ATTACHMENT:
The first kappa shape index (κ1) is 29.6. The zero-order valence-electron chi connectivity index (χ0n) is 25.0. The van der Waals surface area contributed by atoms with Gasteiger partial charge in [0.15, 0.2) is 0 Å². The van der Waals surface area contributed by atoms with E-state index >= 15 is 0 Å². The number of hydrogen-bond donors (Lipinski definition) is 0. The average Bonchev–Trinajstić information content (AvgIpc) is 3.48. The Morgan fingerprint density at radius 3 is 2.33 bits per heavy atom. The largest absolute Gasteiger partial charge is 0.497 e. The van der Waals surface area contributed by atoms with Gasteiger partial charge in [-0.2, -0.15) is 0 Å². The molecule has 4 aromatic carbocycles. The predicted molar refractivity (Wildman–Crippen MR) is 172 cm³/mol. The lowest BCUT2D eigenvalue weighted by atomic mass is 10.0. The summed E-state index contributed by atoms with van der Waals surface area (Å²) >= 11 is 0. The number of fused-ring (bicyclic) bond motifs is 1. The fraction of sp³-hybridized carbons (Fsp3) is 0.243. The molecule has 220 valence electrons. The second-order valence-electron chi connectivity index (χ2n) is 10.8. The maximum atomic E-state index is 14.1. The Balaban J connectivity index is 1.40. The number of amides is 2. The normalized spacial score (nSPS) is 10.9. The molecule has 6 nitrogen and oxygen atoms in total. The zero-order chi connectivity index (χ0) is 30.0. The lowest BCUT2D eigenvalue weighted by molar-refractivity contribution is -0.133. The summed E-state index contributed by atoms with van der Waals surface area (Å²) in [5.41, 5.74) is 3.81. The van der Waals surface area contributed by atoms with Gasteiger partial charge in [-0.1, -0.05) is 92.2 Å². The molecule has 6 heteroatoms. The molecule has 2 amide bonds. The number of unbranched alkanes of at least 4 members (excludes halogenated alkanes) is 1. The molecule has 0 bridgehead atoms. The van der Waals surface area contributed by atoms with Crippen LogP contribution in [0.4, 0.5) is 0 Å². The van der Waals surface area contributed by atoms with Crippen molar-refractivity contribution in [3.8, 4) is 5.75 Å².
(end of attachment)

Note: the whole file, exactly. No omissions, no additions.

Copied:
The first kappa shape index (κ1) is 29.6. The zero-order valence-electron chi connectivity index (χ0n) is 25.0. The van der Waals surface area contributed by atoms with Gasteiger partial charge in [0.15, 0.2) is 0 Å². The van der Waals surface area contributed by atoms with E-state index >= 15 is 0 Å². The number of hydrogen-bond donors (Lipinski definition) is 0. The average Bonchev–Trinajstić information content (AvgIpc) is 3.48. The Morgan fingerprint density at radius 3 is 2.33 bits per heavy atom. The largest absolute Gasteiger partial charge is 0.497 e. The van der Waals surface area contributed by atoms with Gasteiger partial charge in [-0.2, -0.15) is 0 Å². The molecule has 4 aromatic carbocycles. The predicted molar refractivity (Wildman–Crippen MR) is 172 cm³/mol. The lowest BCUT2D eigenvalue weighted by atomic mass is 10.0. The summed E-state index contributed by atoms with van der Waals surface area (Å²) >= 11 is 0. The number of fused-ring (bicyclic) bond motifs is 1. The fraction of sp³-hybridized carbons (Fsp3) is 0.243. The molecule has 220 valence electrons. The second-order valence-electron chi connectivity index (χ2n) is 10.8. The maximum atomic E-state index is 14.1. The Balaban J connectivity index is 1.40. The number of amides is 2. The normalized spacial score (nSPS) is 10.9. The molecule has 6 nitrogen and oxygen atoms in total. The zero-order chi connectivity index (χ0) is 30.0. The lowest BCUT2D eigenvalue weighted by molar-refractivity contribution is -0.133. The summed E-state index contributed by atoms with van der Waals surface area (Å²) in [5.41, 5.74) is 3.81. The van der Waals surface area contributed by atoms with Gasteiger partial charge in [-0.1, -0.05) is 92.2 Å². The molecule has 6 heteroatoms. The molecule has 2 amide bonds. The number of unbranched alkanes of at least 4 members (excludes halogenated alkanes) is 1. The molecule has 0 bridgehead atoms. The van der Waals surface area contributed by atoms with Crippen LogP contribution in [0.4, 0.5) is 0 Å². The van der Waals surface area contributed by atoms with Crippen molar-refractivity contribution in [3.8, 4) is 5.75 Å².